Employer’s liability for sexual assault by employee

When is an employer vicariously liable for sexual assault by its staff? In A, DC v Prince Alfred College Inc (2015) SASC 12 delivered on 4 February 2015 a judge of the Supreme Court of South Australia has tried an action by a former boarder of the prestigious school who failed in an action against the school for sexual assaults perpetrated upon him by a boarding house teacher decades ago on the basis of an argument that “ there was a close connection between the teacher’s abuse and what he was employed to do in the boarding house, involving a relationship of “trust, dependence and vulnerability”.
But drawing on principles from the High Court’s in New South Wales v Lepore (2003) 212 CLR 511 Justice Vanstone said the school had not created or enhanced the risk of the teacher assaulting the student.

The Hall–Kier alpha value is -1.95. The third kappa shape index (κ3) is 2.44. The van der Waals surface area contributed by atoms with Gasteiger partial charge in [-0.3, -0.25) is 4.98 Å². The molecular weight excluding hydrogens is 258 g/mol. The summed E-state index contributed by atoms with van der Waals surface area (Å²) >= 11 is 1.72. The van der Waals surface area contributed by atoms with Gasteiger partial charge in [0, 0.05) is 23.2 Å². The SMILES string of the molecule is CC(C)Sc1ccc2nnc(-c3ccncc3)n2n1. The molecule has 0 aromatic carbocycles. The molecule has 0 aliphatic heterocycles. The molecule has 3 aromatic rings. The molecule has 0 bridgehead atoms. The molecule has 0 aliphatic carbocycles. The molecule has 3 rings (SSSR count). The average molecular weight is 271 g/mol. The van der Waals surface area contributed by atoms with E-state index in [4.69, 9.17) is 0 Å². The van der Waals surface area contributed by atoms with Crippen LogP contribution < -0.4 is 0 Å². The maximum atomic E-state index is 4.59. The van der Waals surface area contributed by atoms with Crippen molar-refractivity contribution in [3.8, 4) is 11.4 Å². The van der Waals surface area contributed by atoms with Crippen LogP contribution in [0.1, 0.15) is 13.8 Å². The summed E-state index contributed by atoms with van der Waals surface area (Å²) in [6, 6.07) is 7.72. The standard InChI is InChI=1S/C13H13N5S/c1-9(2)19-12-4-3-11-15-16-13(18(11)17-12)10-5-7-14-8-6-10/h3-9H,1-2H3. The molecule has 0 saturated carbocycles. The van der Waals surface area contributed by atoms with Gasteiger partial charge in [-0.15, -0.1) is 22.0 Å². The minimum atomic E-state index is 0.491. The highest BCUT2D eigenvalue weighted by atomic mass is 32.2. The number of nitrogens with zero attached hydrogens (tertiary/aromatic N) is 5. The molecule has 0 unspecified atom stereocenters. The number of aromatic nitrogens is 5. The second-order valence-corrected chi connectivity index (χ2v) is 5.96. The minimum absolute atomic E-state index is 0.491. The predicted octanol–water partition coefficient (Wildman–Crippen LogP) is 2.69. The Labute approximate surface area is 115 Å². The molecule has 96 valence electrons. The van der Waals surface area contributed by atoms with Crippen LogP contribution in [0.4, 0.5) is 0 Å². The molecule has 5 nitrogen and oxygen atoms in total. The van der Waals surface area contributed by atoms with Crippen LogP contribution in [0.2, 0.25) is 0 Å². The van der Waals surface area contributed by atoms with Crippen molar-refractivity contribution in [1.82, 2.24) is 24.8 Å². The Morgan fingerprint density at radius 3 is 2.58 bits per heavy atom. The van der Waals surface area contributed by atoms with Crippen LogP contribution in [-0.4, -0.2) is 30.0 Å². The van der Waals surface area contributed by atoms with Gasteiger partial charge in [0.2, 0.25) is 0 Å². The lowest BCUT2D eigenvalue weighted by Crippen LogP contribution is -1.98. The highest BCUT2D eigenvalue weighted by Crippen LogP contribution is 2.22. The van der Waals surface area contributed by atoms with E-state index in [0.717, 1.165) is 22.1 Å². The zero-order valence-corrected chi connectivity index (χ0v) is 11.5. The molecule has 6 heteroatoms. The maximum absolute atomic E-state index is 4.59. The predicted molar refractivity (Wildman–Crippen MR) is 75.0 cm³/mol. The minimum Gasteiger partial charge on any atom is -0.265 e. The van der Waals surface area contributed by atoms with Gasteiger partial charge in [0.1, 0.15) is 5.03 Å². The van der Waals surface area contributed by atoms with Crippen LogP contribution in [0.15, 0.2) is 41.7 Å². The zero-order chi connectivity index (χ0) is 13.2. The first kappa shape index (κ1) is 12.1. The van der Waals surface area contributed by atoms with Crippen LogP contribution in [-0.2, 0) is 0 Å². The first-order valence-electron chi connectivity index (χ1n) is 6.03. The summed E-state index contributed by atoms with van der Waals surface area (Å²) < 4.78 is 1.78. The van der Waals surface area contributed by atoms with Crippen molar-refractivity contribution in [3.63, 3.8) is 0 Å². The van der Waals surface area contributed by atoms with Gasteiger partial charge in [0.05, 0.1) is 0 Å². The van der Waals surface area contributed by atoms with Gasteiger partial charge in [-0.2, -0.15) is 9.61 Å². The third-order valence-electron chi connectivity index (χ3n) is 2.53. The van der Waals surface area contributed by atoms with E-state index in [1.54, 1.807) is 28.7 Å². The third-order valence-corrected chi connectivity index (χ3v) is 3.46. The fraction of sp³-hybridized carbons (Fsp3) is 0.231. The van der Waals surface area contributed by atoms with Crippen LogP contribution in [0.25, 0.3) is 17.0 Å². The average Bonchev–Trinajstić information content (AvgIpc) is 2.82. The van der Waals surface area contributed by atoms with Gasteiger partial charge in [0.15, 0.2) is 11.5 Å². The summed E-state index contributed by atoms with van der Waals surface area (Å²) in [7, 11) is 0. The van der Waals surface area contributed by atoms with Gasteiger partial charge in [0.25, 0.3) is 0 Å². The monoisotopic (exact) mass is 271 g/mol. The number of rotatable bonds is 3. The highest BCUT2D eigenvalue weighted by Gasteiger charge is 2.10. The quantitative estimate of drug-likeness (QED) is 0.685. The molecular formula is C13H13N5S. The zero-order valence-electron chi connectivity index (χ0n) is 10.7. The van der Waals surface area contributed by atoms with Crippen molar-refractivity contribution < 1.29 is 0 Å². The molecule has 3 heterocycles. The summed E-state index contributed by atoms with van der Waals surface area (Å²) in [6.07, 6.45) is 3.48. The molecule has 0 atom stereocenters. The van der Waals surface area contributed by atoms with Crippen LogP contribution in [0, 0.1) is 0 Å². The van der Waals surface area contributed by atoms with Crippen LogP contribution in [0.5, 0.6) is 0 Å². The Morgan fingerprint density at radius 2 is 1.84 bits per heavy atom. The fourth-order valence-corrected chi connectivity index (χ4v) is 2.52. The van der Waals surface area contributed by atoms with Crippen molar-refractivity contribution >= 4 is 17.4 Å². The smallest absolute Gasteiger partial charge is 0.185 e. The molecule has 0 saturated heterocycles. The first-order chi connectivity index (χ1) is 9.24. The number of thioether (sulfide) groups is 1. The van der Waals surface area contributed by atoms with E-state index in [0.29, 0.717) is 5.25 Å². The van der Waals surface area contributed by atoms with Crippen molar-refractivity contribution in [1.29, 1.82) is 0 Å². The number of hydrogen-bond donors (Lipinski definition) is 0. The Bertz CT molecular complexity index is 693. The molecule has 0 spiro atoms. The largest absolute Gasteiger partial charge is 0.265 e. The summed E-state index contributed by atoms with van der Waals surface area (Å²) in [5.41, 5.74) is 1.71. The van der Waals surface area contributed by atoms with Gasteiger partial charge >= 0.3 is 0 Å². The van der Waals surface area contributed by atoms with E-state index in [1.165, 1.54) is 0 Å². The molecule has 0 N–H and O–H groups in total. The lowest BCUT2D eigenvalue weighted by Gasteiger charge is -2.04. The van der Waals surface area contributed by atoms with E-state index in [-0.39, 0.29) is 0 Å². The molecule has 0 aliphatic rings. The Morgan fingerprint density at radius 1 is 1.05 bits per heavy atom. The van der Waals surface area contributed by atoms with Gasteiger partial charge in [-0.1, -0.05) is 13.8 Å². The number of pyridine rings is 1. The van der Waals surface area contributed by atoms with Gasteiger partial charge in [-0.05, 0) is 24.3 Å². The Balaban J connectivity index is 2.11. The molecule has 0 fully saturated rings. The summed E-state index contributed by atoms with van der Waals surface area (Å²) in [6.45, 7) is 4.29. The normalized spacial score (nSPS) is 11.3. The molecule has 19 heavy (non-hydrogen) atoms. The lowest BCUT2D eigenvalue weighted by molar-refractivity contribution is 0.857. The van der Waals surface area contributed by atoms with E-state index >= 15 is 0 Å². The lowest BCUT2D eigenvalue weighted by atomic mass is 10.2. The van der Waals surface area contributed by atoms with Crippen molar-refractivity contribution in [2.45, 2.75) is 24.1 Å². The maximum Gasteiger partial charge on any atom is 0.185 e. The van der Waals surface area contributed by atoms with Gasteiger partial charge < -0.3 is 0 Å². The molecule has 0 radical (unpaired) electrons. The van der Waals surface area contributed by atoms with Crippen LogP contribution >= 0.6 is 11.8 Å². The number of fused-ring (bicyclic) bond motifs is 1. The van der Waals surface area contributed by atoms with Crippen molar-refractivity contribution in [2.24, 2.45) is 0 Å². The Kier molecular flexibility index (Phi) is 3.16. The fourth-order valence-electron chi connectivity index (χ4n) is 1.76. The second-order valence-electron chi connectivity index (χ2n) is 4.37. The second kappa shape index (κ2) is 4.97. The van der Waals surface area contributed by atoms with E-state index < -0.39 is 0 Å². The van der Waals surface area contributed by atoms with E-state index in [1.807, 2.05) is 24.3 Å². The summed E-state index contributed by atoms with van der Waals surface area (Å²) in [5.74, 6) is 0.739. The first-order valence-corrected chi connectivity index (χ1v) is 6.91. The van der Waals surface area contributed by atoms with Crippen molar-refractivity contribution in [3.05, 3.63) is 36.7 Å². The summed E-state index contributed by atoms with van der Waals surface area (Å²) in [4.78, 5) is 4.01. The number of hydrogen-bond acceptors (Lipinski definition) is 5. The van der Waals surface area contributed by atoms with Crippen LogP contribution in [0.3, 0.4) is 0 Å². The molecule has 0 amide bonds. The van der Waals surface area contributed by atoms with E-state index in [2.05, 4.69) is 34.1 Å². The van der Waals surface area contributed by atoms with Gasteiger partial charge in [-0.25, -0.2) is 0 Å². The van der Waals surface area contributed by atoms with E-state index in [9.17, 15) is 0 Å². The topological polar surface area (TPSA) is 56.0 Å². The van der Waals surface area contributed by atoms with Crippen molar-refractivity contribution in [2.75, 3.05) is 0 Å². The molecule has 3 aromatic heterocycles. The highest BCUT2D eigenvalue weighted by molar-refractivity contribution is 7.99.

“I find that notwithstanding that the relationship between boarding house master and boarding student would likely be a closer one than that of a day student and teacher of like age, the ordinary relationship was not one of intimacy and the sexual abuse was so far from being connected to the teacher’s proper role that it could neither be seen as being an unauthorised mode of performing an authorised act, nor in pursuit of the employer’s business, nor in any sense within the course of the teacher’s employment,” she said.